Bellettini had known for months before it was announced in April 2016 that Slimane would be leaving, so she was able to think carefully about his replacement. While some legacy fashion houses reinvent themselves from scratch every few years with a new creative director—Dior, Lanvin and Balenciaga come to mind—brand confusion can be a result. Bellettini wasn’t interested in reversing a direction that had proven so successful. She was asked to make a list, and put only one name on it: Anthony Vaccarello.

A large ’60s-era Daniel Buren painting greets visitors in the black-and-white lobby space.
A large ’60s-era Daniel Buren painting greets visitors in the black-and-white lobby space. Photo: François Halard for WSJ. Magazine

Vaccarello, who launched his own line in 2008, shares important aesthetic touchstones with his predecessor: He is skilled at sharp tailoring, loves graphic black and minimalist presentation and is driven to repeatedly rework the tent poles of a wardrobe. By the time he came to Bellettini’s attention, in addition to his eponymous company, he was the creative director of Versus, Versace’s second line. “We started to see a lot of magazine editorials of our accessories shown with Anthony’s ready-to-wear,” Bellettini says. “I said, ‘Who is this guy?’ What he designed went very well with us. I saw what he was doing for Versus, and I loved the fact that he was respecting what Versus is, but you could still see him. When you look at Anthony’s own label over time, you can see that he had a signature without even having a logo. He doesn’t need to go to the moon one season, and then another season to Brazil. It was consistent.”

Both Bellettini and Vaccarello have had to grapple with the brand’s long and weighty heritage. Each asked to see the archives immediately upon arrival. “You have to pay respects when you join a maison like this,” Bellettini says. “Saint Laurent is a company that all French people love and believe is their own. Everyone has their opinion of what you’re doing.”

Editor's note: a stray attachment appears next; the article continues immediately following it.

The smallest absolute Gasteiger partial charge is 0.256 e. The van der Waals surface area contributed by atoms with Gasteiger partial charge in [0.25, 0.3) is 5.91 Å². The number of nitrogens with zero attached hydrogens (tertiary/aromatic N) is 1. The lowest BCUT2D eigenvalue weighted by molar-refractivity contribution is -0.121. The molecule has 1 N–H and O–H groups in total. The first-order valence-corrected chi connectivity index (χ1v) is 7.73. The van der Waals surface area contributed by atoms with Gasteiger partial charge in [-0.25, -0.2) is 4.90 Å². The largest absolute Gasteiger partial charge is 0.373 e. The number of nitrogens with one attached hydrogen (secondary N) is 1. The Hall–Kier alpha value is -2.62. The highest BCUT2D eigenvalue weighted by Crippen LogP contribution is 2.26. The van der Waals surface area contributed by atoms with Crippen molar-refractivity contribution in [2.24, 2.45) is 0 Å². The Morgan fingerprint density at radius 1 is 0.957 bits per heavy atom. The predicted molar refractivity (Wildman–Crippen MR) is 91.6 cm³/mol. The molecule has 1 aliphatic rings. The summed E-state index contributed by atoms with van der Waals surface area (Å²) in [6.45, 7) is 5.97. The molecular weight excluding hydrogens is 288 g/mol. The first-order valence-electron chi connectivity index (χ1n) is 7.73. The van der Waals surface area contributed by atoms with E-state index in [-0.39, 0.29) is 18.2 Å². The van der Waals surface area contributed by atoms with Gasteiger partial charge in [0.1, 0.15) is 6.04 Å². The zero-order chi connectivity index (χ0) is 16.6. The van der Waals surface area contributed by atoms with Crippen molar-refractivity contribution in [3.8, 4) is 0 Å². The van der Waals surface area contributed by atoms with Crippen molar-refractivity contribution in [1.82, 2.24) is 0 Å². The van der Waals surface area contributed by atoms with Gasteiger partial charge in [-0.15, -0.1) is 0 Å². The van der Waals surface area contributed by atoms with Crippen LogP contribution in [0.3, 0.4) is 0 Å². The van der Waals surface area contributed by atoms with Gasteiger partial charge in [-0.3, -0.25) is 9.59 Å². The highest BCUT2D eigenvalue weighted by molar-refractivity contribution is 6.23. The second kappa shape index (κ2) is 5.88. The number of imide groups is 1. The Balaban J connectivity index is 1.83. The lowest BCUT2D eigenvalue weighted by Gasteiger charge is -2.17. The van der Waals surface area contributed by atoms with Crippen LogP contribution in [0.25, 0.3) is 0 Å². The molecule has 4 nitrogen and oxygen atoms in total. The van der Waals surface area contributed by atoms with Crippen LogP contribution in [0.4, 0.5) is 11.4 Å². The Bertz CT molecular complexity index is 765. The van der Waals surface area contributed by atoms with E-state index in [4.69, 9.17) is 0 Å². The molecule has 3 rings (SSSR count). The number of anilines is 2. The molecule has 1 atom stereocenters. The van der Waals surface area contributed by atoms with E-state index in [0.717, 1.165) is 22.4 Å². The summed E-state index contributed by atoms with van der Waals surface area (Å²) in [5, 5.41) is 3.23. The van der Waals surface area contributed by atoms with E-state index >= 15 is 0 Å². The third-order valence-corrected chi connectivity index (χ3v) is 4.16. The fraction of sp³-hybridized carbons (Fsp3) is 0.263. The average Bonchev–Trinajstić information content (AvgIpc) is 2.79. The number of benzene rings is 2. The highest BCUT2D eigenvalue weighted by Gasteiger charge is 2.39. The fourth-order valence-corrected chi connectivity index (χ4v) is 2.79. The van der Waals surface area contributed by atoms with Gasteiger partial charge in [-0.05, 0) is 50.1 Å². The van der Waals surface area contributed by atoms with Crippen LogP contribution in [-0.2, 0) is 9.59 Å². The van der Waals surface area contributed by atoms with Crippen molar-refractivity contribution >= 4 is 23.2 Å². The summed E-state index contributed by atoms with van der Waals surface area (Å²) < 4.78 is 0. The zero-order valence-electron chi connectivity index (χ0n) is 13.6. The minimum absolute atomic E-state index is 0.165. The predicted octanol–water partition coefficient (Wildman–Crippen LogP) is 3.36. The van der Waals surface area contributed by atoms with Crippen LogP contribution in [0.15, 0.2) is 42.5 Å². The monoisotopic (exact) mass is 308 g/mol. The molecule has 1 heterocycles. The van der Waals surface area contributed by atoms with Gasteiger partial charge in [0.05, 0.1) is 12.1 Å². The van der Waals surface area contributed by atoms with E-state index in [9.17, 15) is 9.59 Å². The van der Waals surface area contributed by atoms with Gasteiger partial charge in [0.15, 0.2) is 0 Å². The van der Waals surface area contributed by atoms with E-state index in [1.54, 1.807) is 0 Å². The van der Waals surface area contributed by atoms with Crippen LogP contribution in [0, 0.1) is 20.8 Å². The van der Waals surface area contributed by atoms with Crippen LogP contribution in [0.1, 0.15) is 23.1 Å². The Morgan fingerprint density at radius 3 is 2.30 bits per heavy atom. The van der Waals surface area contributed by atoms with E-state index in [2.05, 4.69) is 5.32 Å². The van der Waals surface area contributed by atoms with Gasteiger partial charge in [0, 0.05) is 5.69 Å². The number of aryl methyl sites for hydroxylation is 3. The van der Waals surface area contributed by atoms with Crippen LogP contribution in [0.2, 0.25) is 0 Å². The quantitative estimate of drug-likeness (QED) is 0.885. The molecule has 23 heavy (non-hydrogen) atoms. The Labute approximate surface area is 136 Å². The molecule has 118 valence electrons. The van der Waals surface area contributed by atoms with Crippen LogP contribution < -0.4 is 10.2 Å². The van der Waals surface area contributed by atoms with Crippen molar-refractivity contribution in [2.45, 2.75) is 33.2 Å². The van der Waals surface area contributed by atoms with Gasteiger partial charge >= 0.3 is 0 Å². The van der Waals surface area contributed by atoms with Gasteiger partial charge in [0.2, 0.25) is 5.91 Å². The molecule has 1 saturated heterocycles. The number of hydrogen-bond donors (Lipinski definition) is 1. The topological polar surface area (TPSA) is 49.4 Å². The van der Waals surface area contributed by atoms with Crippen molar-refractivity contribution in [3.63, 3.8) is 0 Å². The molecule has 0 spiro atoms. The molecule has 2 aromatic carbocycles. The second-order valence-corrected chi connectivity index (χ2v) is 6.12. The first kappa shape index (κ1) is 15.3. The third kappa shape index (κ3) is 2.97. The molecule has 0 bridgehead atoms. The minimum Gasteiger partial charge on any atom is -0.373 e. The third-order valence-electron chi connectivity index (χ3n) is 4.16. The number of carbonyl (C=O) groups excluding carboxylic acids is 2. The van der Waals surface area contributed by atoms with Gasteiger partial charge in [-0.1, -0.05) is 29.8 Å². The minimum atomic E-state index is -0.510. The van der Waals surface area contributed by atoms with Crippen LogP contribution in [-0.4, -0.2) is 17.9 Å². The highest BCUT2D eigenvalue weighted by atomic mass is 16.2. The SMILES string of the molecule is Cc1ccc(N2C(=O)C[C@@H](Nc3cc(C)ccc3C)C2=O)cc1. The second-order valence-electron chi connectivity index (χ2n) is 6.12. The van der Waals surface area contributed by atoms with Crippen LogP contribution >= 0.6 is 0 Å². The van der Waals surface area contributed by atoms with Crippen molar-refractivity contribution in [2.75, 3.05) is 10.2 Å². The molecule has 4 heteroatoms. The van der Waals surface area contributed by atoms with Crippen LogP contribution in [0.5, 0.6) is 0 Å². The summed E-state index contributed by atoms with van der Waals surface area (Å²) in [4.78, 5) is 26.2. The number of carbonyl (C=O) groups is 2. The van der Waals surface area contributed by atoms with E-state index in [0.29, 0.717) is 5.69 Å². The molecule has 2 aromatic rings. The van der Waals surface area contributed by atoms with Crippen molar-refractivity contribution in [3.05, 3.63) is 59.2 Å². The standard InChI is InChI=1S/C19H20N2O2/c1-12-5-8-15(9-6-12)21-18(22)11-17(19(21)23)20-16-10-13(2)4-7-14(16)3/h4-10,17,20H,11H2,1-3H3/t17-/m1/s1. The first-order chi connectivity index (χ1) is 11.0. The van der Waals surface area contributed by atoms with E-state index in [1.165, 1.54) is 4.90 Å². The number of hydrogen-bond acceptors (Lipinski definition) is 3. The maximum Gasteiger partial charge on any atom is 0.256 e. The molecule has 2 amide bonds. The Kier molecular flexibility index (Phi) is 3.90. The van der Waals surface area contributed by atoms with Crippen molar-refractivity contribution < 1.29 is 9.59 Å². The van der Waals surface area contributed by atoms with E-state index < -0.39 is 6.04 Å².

Vaccarello felt a similar pressure upon receiving Bellettini’s offer. “I had said no to a lot of houses and propositions, but you can’t say no to Yves Saint Laurent. Once you’re here you feel responsible for the other people around you.” He says he finds it odd to see his own designs in the archives hanging next to the master’s. “It’s flattering to see what we’re doing next to [Yves Saint Laurent’s] work, but I don’t go back to see my own clothes there. I don’t want to see my things frozen and finished. I try not to think about all that.”

In past interviews, Vaccarello has professed admiration of Slimane’s reinvention of Saint Laurent. “I have a lot of respect for him, doing what he believes in,” Vaccarello told me for Harper’s Bazaar in 2016, right before he was named Saint Laurent’s creative director. “He doesn’t give a shit. I think [his work at YSL] is great.”

A wall of the showroom, in a former stable. “I wanted to help people see what the potential of this brand could be. Everything was here to make it even bigger,” says Yves Saint Laurent CEO Francesca Bellettini, who projects it can reach €3 billion in revenues.
A wall of the showroom, in a former stable. “I wanted to help people see what the potential of this brand could be. Everything was here to make it even bigger,” says Yves Saint Laurent CEO Francesca Bellettini, who projects it can reach €3 billion in revenues. Photo: François Halard for WSJ. Magazine

It required no adjustment to maintain the core collection approach set by Slimane—who has also carried this structure with him to Celine. “The DNA is very real,” Vaccarello says. “It’s natural here to do a blazer or a tuxedo, it’s part of the culture. We don’t do a coat with three sleeves. That realness is fascinating to work with. It’s a wardrobe, which is Saint Laurent. I like that a woman can pick something up from three seasons ago and not feel out of style.” Vaccarello did not feel the need to overhaul the existing boutiques, which are, under Bellettini, a target for future expansion. (By the end of last year, there were 219 worldwide.)

“Graphically [the design] was so pure and simple; I didn’t want to do something too charged just to say I did it.” This applies to the next boutique Saint Laurent will unveil, in the former space of the Parisian boutique Colette, on the rue Saint-Honoré. “The lights will be warmer, and we’ll add some more vintage elements,” he explains, to soften the existing template, not overhaul it.